By On Apr 16, 2018 Coloring for Adults
However, it is important to note that using an adult coloring book is not exactly the same as completing an art therapy session. "Coloring itself cannot be called art therapy because art therapy relies on the relationship between the client and the therapist," says Marygrace Berberian, a certified art therapist and the Clinical Assistant Professor and Program Coordinator for the Graduate Art Therapy Program at NYU. And while art therapy was first practiced in the 1940s, the first research on using coloring as therapy is generally believed to have only begun as recently the mid 90s, according to Art Therapy: Journal of the American Art Therapy Association.
Despite the fact that coloring and art therapy arent quite the same thing, coloring does offer a slew of mental benefits. "Coloring definitely has therapeutic potential to reduce anxiety, create focus or bring [about] more mindfulness," says Berberian. Groundbreaking research in 2005 proved anxiety levels dropped when subjects colored mandalas, which are round frames with geometric patterns inside. Simply doodling, though, had no effect in reducing the other subjects stress levels.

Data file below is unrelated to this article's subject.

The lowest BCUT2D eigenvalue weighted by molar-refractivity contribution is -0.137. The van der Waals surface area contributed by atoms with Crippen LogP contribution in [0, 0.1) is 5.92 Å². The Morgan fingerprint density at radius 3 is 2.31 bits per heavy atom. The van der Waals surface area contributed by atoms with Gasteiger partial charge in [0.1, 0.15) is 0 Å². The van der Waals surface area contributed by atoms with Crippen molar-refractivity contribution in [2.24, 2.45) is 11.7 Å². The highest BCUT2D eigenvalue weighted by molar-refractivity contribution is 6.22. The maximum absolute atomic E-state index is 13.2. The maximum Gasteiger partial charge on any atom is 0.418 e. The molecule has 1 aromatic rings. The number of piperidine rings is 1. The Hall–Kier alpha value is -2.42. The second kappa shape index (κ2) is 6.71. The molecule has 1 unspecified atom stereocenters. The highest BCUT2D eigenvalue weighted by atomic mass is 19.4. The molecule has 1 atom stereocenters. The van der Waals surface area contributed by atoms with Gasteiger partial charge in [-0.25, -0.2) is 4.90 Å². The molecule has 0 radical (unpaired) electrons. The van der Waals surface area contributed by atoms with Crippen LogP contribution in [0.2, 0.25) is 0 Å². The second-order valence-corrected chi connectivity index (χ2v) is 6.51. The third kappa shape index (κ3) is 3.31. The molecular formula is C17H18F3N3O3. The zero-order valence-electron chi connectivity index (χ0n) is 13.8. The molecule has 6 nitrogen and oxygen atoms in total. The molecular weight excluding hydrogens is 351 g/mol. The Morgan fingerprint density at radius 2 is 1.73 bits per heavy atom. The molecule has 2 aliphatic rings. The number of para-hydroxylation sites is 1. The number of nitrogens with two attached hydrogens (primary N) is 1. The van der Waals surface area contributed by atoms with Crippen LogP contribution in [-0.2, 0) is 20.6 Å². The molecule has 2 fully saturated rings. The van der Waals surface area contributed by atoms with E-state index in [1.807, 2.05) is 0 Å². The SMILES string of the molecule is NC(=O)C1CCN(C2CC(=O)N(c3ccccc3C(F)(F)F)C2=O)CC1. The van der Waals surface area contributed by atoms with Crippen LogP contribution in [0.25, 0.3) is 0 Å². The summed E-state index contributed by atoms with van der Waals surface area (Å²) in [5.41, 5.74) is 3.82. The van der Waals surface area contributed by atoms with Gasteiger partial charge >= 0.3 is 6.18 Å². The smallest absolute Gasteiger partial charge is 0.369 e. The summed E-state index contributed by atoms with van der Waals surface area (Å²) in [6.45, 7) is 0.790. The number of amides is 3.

Coloring books are no longer just for the kids. In fact, adult coloring books are all the rage right now. And while researchers and art therapists alike have touted the calming benefits for over a decade, its childhood favorite Crayola thats gotten adult coloring books some serious grown-up attention. The famous crayon makers just launched a set of markers, colored pencils and a collection of adult coloring books, Coloring Escapes, last month.
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